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Topology of the United States.

At a gross resolution, just considering the land area, the United States has three disconnected parts:

  • {Alaska, Hawai'i, mainland}.

The complement of the United States is a connected space with a genus of three.

At a finer resolution you would measure a much higher genus. (Does Lake Tahoe count as a “hole” in the mainland US? What about Lake Winnibigoshish?) The Aleutian islands would all register as separate from Alaska, as would the parts of Hawai’i and even Nantucket. So at a fine resolution the complement of the land area of the United States would have a genus well over 100.

http://upload.wikimedia.org/wikipedia/commons/b/b5/Hebridesmap.png

For the UK & Ireland, again it depends on resolution. At a gross scale we could simply talk about two islands but that would leave off Orkney, Man, Guernsey, Jersey, the Hebrides, Skelligs, Ione, Skye, Shetlands, and many more.

http://upload.wikimedia.org/wikipedia/commons/thumb/1/1b/Wfm_shetland_map.png/780px-Wfm_shetland_map.png

According to various Ordnance Surveyors in the Daily Mail (1995):

  • Our 1:625,000 scale database shows Great Britain (England, Scotland and Wales) has a total 6,289 islands, mostly in Scotland. Of these, 803 are large enough to have been ‘digitised’ with a coastline by our map-makers. The rest are recorded as point features
  • The 1:250,000 scale map of Northern Ireland shows 160 islands; 57 offshore.
  • Our 1:250,000 map of the Republic of Ireland has 279 offshore islands.

So, at fine resolution, the genus of the complement

  • |∁ {UK}∪{Ireland}| = 6289

and at a coarser scale, the genus of the complement of the isles is 803.

(Source: Wikipedia)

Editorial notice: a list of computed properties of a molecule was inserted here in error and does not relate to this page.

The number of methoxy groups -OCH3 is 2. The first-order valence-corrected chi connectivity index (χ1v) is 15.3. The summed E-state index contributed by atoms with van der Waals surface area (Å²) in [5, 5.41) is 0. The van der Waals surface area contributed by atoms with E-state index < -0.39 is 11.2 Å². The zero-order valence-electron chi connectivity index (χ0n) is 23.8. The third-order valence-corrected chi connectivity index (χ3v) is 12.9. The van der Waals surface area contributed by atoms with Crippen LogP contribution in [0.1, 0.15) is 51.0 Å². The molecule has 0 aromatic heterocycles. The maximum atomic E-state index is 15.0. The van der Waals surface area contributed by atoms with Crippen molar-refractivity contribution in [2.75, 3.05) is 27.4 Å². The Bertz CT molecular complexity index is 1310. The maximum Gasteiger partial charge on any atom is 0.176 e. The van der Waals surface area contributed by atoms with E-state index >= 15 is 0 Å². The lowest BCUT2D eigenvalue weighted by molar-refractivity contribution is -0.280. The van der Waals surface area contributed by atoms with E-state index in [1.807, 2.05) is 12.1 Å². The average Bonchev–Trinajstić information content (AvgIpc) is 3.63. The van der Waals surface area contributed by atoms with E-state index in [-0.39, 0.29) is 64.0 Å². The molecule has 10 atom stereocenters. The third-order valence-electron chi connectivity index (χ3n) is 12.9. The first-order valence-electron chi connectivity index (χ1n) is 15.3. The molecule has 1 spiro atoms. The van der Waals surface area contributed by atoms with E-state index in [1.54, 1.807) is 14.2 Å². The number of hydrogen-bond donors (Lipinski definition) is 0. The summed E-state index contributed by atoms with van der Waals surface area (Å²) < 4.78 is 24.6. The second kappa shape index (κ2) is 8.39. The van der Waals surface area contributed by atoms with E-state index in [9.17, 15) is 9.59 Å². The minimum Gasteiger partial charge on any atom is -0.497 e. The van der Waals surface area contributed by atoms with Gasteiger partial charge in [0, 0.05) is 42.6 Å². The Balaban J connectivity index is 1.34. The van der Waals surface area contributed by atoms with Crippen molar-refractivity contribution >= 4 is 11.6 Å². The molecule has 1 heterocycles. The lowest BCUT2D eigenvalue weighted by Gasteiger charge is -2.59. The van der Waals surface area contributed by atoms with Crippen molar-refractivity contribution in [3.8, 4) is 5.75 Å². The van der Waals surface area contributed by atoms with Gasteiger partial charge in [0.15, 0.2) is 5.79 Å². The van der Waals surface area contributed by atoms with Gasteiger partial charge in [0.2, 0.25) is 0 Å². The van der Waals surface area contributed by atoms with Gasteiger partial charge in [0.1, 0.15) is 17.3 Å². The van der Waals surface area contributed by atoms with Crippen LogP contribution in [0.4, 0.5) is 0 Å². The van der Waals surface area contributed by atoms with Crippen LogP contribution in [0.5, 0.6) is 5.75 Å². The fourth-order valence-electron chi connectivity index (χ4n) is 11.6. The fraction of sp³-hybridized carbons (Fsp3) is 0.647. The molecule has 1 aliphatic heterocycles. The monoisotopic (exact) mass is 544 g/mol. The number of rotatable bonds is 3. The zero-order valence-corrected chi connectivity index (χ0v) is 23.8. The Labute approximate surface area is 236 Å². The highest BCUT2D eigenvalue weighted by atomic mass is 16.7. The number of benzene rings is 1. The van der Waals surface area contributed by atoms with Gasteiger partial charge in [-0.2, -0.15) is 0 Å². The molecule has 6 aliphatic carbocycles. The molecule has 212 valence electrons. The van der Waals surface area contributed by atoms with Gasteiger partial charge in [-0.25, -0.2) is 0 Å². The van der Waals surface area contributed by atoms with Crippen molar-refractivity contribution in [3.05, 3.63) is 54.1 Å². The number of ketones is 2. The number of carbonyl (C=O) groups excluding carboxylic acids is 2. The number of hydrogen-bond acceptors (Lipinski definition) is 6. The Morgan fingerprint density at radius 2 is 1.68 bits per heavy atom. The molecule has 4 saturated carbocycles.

Pictures of the 3-sphere, or should I say the 4-ball? It’s a 4-dimensional circle.
Even though these drawings of it look completely sweet, I have a hard time parsing them logically. They’re stereographic projections of the hypersphere. All they’re trying to show is the shell of {4-D points that sum to 1}. That’s lists of length 4, containing numbers, whose items add up to 100%. Some members of the shell are
∙ 10% — 30% — 30% — 30%∙ 60% — 20% — 15% — 5%∙ 0% — 80% — 0% — 20%∙ 13% — 47% — 17% — 23%∙ 47% — 17% — 23% — 13%∙ 17% — 23% — 13% — 47%∙ 0% — 100% — 0% — 0%∙ 5% — 5% — 5% — 85% 
The hypersphere is just made up of 4-lists like that.

The 3-sphere was the object of the Poincaré Conjecture (which is no longer a conjecture). Deformations of this shell — this set of lists — are the only simply-connected 3-manifolds. Any other 3-manifold which doesn’t look holey or disjoint must be just some version of the hypersphere.

Pictures of the 3-sphere, or should I say the 4-ball? It’s a 4-dimensional circle.

Even though these drawings of it look completely sweet, I have a hard time parsing them logically. They’re stereographic projections of the hypersphere. All they’re trying to show is the shell of {4-D points that sum to 1}. That’s lists of length 4, containing numbers, whose items add up to 100%. Some members of the shell are

∙ 10% — 30% — 30% — 30%
∙ 60% — 20% — 15% — 5%
∙ 0% — 80% — 0% — 20%
∙ 13% — 47% — 17% — 23%
∙ 47% — 17% — 23% — 13%
∙ 17% — 23% — 13% — 47%
∙ 0% — 100% — 0% — 0%
∙ 5% — 5% — 5% — 85% 

The hypersphere is just made up of 4-lists like that.

image

The 3-sphere was the object of the Poincaré Conjecture (which is no longer a conjecture). Deformations of this shell — this set of lists — are the only simply-connected 3-manifolds. Any other 3-manifold which doesn’t look holey or disjoint must be just some version of the hypersphere.




How come the planets aren’t arranged spherically around the sun?

the solar system

Instead of being spherical, as seems to be the default shape of things in the universe, the planets are arranged in a more-or-less flat disk — a series of concentric ellipses.

planets and planetessimals

What’s up with that?

Answer: angular momentum + gravity.

The nascent planets (or planetesimals) may have started out spherically arranged around the sun.

But then the spinning sun (or proto-sun) flung its satellites—including Earth—further out into space, like how a merry-go-round flings you off when it spins fast.  So the shape would have become an oblate spheroid, with the major axis being the direction of the sun’s spin.

[an oblate spheroid]

At the same time as centrifugal force pushed out in just one circle, gravity pulled in on the entire sphere.

So the minor axis of the oblate spheroid had nothing pushing it out, only something pulling in, while the major axis was being pushed and pulled.  Eventually the minor axis mostly collapsed and now we humans observe the “flat disk” shape.

SOURCE: Essentials of Geophysics, Part One